• Darren

            SDG;

            I was not aware of a consensus, but perhaps I am simply mistaken. Can you define who your “mainstream” is, that they have such a consensus?

            The Wikipedia article I provided was, I thought, a suitable jumping off point for Niemand, should he really want to dive into the topic. I will defer judgment on the article itself, but it does have the advantage of copious links to others articles and thorough source citations. It also does an excellent job of showing that the age and authorship of the gospels is a much more involved question than one might initially think, and the evolution and contemporary state of the “consensus”.

            Niemand;

            Two interesting questions to ponder, in regards to the “eyewitness account” question.

            1. If they are eyewitness accounts, and yet by their own telling all of Jesus’s followers had abandoned him during his trial, how were his words quoted? Similarly, what of Jesus’s soliloquy in the Garden of Gethsemane when all of his followers were asleep?

            2. The gospels where written in Greek, and educated Greek at that. Neither Jesus, nor any of his named followers spoke Greek.

            These are old question and many theologians have addressed them. I would encourage you to investigate the various arguments and counter arguments to those questions and then see what you think.

          • http://decentfilms.com SDG

            Darren:

            A few points:

            a) John A. Meier and others have established that first-century Palestinian Jews normally spoke at least some Greek. (It was still a Hellenized world.)

            b) The quality of Greek in the Gospels actually varies widely. Mark’s Greek style is rather poor, and is generally regarded as the work of a writer for whom Greek is a second language. John’s Greek is solid but simple, sort of a grade-school Greek. The most accomplished Greek in the Gospels, that of Luke, is universally regarded as the work of a Gentile who was not an eyewitness of the events he records (though he explicitly says he has researched his material and benefitted from eyewitness and secondary sources).

            c) The mainstream consensus on the dating of the Gospels (Mark in the 60s, Matthew and Luke around 80, John around 90) spans pretty much the entire spectrum of critical opinion, from the most skeptical scholars who doubt whether Jesus even lived to the more conservative end. Of course there’s a tendency in conservative scholarship to prefer earlier dates; John A. T. Robinson argued for dating the entire NT corpus prior to AD 70. Conversely, you can probably find skeptical scholars who might push at least the fourth gospel into the early second century, but that’s a minority view, and no one that I know of would argue that for the Synoptics. The first quotations and references to the Gospels crop up in the early second century, and by the mid-second century (AD 175 at the latest) there’s a literary synthesis of all four Gospels.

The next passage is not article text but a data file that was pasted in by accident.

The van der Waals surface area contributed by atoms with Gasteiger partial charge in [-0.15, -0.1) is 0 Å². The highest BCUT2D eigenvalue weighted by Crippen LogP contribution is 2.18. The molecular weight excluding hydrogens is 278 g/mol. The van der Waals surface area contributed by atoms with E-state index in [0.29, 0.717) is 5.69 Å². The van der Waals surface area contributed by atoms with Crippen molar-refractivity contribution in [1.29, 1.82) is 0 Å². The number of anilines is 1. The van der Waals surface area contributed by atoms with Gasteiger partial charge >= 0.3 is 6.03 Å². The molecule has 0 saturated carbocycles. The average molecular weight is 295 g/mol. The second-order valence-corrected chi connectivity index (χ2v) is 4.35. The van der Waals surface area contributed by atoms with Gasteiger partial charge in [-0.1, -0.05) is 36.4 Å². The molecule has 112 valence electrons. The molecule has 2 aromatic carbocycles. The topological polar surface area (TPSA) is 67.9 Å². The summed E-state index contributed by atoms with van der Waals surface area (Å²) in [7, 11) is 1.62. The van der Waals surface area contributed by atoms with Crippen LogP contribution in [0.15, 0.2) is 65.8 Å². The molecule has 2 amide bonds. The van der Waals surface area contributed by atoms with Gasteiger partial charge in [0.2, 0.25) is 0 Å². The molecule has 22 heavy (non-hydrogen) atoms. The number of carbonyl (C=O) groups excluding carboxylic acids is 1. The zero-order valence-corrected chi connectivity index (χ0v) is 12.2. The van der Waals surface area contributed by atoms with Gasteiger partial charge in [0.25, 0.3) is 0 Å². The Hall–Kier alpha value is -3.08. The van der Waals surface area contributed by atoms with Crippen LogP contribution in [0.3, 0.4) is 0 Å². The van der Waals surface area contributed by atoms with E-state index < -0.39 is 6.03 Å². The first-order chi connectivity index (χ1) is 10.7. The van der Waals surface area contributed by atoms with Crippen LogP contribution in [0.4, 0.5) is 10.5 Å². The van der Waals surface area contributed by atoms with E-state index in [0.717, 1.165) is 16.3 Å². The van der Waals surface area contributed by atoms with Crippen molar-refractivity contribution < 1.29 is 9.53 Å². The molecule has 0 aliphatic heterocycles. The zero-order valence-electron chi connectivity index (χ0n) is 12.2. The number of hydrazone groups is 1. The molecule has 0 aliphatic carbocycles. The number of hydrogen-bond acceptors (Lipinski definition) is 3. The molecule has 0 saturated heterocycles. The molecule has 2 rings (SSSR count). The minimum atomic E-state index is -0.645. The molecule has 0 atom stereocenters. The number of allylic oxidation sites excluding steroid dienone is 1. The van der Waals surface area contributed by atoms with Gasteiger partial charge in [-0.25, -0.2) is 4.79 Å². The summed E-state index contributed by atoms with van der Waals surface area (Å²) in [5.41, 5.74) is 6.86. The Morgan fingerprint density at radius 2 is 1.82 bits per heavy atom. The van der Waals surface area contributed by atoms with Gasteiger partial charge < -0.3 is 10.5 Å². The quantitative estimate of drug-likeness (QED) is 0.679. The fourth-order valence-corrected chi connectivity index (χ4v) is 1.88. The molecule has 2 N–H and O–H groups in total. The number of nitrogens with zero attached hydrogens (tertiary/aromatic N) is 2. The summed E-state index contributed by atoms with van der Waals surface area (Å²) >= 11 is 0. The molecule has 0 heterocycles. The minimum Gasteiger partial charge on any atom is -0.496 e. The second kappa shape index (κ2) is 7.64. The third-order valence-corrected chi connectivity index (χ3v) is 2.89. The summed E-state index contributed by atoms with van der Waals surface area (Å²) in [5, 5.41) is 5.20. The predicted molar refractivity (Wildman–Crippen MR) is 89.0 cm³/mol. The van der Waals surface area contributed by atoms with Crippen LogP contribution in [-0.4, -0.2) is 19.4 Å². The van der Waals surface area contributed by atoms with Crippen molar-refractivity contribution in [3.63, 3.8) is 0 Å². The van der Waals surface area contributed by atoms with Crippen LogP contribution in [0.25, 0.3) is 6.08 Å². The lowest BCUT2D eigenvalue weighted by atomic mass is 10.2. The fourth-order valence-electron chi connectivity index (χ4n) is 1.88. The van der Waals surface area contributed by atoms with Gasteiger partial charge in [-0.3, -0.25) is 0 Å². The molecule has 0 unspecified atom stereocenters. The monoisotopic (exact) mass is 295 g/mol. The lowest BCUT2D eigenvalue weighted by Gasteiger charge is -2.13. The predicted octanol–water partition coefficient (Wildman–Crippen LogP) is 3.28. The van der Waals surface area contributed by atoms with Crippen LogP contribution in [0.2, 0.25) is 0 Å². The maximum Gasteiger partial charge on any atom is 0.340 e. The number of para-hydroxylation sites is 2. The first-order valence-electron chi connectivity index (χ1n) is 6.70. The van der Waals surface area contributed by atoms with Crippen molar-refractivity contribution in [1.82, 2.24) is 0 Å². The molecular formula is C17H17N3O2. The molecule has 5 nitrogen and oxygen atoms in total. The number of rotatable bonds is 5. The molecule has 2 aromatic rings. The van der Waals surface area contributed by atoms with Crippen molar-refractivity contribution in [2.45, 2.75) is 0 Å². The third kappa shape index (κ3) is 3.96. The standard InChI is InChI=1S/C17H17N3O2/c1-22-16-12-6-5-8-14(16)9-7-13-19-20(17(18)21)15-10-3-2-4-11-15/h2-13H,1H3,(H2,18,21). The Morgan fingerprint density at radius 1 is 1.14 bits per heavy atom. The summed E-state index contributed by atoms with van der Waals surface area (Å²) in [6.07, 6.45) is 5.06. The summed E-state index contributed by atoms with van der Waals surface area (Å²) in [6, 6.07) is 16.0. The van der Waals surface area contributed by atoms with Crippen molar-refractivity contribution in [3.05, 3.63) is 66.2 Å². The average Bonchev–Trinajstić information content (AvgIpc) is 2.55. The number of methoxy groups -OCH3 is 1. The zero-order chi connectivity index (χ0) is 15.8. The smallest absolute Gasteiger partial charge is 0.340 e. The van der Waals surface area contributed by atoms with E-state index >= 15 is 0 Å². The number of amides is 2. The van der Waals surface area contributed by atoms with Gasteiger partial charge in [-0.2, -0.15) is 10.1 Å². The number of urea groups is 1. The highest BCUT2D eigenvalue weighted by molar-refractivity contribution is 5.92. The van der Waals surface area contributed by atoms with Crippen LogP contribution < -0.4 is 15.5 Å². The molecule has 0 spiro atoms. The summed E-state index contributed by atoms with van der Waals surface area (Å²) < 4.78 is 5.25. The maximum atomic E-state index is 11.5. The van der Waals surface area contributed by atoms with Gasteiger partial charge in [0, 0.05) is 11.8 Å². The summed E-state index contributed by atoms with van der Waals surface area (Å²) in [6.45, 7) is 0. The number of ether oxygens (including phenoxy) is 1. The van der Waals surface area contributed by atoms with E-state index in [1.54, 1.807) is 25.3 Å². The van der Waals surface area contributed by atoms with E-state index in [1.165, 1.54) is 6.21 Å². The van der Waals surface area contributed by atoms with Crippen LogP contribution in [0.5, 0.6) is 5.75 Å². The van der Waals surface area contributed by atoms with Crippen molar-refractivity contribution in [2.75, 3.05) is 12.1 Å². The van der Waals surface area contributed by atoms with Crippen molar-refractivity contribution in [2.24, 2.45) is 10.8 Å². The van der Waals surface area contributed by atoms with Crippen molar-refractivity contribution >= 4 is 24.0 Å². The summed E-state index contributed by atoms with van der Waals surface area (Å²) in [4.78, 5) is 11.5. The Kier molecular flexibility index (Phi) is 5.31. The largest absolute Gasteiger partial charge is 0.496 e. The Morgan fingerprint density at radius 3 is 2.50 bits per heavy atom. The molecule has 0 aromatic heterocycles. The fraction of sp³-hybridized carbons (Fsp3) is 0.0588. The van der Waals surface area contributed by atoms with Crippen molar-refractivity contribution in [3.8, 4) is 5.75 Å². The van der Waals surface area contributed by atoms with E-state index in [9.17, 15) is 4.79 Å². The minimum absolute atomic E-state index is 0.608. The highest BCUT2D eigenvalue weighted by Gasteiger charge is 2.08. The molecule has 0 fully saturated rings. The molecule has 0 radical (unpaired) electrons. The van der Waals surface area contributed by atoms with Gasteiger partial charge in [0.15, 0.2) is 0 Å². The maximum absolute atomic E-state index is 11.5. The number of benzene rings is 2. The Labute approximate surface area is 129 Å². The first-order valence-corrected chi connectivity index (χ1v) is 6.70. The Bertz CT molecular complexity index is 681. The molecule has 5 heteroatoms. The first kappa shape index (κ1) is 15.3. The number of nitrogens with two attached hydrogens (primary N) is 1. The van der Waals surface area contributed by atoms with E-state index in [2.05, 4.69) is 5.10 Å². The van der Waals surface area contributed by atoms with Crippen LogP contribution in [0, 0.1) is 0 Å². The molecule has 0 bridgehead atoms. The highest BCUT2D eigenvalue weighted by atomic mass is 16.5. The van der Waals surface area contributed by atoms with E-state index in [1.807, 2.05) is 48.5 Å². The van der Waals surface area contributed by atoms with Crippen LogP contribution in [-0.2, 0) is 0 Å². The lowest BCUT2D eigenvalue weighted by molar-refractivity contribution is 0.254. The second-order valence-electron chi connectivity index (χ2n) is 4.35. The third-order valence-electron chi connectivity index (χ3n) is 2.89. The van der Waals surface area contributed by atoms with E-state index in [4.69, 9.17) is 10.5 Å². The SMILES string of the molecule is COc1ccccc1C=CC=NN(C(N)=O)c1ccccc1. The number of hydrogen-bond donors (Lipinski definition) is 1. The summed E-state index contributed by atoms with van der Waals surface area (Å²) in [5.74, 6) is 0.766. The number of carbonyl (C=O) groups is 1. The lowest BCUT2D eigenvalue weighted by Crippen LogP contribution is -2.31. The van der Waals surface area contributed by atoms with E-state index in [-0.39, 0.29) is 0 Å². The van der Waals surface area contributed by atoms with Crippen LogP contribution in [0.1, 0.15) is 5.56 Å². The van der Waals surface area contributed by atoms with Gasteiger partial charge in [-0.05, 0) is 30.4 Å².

d) Regarding the credibility of the historical evidence for Jesus’ existence and at least a minimum outline biography (I can spell out what I mean by this), I would point to a broad spectrum of scholarship, from comparative skeptics such as John Crossan (who has famously posited that Jesus’ body was eaten by wild dogs) and Norman Perrin (who supports the minimum outline biography but concludes that we can know nothing more than that of Jesus’ life and acts), to middle-of-the-road scholars such as Raymond Brown, to comparative conservatives such as N. T. Wright. I would also include writers and NT scholars writing outside the Christian tradition, such as Rabbi Jacob Neuser and the historian Michael Grant.

          • Darren

            SDG;

            Thank you, a nicely written explanation.

      • TerryC

        The actual dating of the Gospels and other New Testament writings are the subject of a huge collection of writings in their own right, even if you limit yourself to serious biblical scholars (those are the ones who know Latin, Greek, Hebrew and probably Aramaic, as well as possibly the Coptic language) and period historians. Also many like to pretend that the New Testament writings exist in a literary vacuum, when there are many existent text that are contemporary with the probable period of the gospel writings. Some of these works were written in the period between the events of the Gospels and the proposed dates of their writing. A few of these extra biblical sources are found quoted and excerpted in later historical periods and were later found in their entirety by archaeologists in modern times.